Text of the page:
CONCURRENT editing means that you can edit two files at once, and allows you to copy blocks of text between them. This is massively useful, especially in C, when you often need to cannibalise old programs for useful bits that you don't fancy writing again. AC is much stronger than a mere compile command. It also links and runs the program, so during the later stages of debugging it turns into a nice environment under which the C freak can polish up his (I know of no female C freaks) creation. To a person such as I, used to skipping between compiler, linker and editor, scribbling down error messages on the back of the Guardian and losing my place, it is pleasant indeed. And it's all decently speedy, even on my minimal system.
The run-time system, called RUNC, is also capable of carrying out some basic functions to maintain the system, like disc housekeeping. But again it's much more flexible than it could have been, as compiling, linking and running a program can all be carried out from RUNC.

C tends to generate lots and lots of disc files. As well as the source code you wrote, there's the object file, the link file, various bits like the libraries and the compiler and editor itself. As a result, although you can make it all work on a single drive CPC6128 (or 464/664 with extra memory, as used for this review), a second drive is definitely good for the soul. And PCW owners with a second drive and oodles of M: will be laughing.
The manual is definitely for reference only. It does cover every aspect of the Arnor implementation quite thoroughly, including the black art of interfacing to machine code programs, but not going into gory details about memory allocation. There are several appendices, but NO INDEX. Bah. Fooey. A plague of guppies on Arnor's house.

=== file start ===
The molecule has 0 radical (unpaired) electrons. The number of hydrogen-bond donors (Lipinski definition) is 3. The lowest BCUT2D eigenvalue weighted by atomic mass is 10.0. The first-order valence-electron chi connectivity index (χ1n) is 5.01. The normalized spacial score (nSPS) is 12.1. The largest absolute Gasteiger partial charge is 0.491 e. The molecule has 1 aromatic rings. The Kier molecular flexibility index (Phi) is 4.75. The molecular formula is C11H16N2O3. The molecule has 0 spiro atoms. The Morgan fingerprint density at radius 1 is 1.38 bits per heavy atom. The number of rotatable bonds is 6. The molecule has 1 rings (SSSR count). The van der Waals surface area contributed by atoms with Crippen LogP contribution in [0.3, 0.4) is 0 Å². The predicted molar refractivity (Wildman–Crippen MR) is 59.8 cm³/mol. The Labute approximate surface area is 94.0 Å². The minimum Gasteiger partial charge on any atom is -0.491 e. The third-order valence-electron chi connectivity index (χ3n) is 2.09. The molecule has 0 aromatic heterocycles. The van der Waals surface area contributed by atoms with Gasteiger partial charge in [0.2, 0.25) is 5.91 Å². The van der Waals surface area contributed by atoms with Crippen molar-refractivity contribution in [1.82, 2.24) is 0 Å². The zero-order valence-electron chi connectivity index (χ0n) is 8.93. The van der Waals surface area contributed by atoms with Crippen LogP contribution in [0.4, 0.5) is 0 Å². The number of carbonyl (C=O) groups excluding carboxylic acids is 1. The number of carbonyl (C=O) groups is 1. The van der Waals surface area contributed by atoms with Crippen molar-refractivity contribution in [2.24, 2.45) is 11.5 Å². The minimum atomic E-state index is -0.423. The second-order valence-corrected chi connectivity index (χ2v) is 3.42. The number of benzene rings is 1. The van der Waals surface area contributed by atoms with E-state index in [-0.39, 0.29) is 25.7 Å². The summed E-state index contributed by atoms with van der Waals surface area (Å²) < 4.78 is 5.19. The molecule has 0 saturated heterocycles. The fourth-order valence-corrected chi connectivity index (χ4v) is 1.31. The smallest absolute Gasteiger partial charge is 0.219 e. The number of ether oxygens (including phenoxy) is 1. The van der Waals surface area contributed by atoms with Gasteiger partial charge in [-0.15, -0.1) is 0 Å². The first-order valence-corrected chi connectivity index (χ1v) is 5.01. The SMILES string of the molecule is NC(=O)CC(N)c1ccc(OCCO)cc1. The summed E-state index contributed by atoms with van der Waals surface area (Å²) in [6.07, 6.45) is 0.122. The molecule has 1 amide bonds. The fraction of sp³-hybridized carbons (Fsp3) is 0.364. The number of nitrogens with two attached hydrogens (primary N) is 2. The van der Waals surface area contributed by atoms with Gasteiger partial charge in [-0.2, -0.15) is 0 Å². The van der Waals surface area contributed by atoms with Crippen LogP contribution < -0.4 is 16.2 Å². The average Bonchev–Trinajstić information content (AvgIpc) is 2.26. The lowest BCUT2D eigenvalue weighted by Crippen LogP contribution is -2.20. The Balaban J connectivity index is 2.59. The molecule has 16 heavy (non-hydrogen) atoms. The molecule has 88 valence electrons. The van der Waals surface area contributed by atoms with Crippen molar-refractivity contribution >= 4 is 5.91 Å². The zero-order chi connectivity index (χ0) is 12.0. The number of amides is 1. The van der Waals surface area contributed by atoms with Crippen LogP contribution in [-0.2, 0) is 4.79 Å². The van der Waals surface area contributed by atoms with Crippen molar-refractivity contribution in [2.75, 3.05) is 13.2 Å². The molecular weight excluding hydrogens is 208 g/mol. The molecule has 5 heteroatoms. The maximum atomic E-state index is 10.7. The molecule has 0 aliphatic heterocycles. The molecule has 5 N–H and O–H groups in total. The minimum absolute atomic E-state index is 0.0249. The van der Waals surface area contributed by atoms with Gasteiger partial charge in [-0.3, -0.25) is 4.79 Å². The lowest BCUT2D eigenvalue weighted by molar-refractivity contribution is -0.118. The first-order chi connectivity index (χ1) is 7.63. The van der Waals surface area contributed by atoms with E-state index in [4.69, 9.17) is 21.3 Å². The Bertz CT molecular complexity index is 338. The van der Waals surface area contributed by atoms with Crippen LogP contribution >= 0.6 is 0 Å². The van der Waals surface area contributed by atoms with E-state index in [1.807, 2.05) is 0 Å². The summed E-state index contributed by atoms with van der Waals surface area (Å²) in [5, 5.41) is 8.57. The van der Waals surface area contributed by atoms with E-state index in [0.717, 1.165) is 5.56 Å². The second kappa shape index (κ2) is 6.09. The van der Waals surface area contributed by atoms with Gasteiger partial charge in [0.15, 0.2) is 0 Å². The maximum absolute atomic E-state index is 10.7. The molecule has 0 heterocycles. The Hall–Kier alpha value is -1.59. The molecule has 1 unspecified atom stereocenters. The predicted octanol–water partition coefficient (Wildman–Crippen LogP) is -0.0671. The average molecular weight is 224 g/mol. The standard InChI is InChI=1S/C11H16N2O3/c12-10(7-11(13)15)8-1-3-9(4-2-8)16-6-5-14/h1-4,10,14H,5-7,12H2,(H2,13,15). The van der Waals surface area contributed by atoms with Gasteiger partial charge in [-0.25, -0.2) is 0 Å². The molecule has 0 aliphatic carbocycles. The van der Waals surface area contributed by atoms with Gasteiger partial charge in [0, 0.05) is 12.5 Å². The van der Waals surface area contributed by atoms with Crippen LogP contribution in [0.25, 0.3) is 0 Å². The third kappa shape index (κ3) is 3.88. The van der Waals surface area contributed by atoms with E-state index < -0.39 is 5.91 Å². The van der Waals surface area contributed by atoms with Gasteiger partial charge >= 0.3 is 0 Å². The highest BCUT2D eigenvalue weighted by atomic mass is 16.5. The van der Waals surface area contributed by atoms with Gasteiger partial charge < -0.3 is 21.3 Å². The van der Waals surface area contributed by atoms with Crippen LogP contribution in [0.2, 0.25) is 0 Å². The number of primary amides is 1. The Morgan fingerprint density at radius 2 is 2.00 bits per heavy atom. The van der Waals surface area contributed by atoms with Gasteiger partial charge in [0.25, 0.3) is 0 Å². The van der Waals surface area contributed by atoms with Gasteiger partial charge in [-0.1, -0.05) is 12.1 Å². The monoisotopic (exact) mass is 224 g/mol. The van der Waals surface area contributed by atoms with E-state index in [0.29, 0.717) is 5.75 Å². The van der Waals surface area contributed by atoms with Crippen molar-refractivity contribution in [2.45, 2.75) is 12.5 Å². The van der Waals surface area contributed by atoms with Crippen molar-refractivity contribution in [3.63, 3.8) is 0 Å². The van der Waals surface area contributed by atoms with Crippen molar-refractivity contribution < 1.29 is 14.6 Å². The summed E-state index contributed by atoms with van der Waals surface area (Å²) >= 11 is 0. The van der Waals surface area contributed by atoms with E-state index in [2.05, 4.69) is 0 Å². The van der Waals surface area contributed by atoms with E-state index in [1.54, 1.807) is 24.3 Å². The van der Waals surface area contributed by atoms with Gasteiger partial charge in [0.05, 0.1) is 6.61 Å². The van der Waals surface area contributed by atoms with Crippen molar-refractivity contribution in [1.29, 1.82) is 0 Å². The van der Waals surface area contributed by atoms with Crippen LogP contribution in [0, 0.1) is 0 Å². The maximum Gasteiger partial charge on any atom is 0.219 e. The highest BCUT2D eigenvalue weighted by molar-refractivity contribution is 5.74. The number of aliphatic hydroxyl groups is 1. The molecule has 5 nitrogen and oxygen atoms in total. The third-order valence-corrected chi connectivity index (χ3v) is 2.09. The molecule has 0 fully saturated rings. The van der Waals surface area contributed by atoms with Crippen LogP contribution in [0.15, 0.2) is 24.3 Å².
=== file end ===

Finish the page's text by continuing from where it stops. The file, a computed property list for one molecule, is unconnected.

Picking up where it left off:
COVERING the software is one thing, but trying to teach C is another. The manual does advise the beginner to get hold of and read several books on the subject before starting, advice I'd wholeheartedly agree with, although the books you'll need are often very expensive.
It also tries (especially in the editor section) to cover both the CPC and PCW editing keys simultaneously, with the emphasis on the latter. As an Arnoldian I was left at times a little confused and feeling a second class citizen. But all the information is in there somewhere, and I've seen (and written) much worse.

C is unusual in the CPC field, as mastering it gives the programmer a readily saleable skill which he can apply in the commercial sector. The same program that you write for Arnor C and your 464 will port across to a multi-hundred thousand pound IBM mainframe (but it won't have the graphics).
So C, like it or lump it, is a Good Thing. Arnor C v The Rest is a little more difficult to quantify, but thinking of it as a tutorial tool (albeit with the capability to produce useful programs) makes me feel that the editor/compiler interaction and general niceness are strong arguments in Arnor's favour.

For £50 it has to be worth every penny. In typical Arnor fashion, they've taken their time and got it right. 

Rupert Goodwins, Amstrad User October 1987

★ YEAR: 1987
★ CONFIG: 128K + CP/M(CPM plus only)
★ PRICE: £49.95 (disk only)


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L'Amstrad CPC est une machine 8 bits à base d'un Z80 à 4MHz. Le premier de la gamme fut le CPC 464 en 1984, équipé d'un lecteur de cassettes intégré il se plaçait en concurrent  du Commodore C64 beaucoup plus compliqué à utiliser et plus cher. Ce fut un réel succès et sorti cette même années le CPC 664 équipé d'un lecteur de disquettes trois pouces intégré. Sa vie fut de courte durée puisqu'en 1985 il fut remplacé par le CPC 6128 qui était plus compact, plus soigné et surtout qui avait 128Ko de RAM au lieu de 64Ko.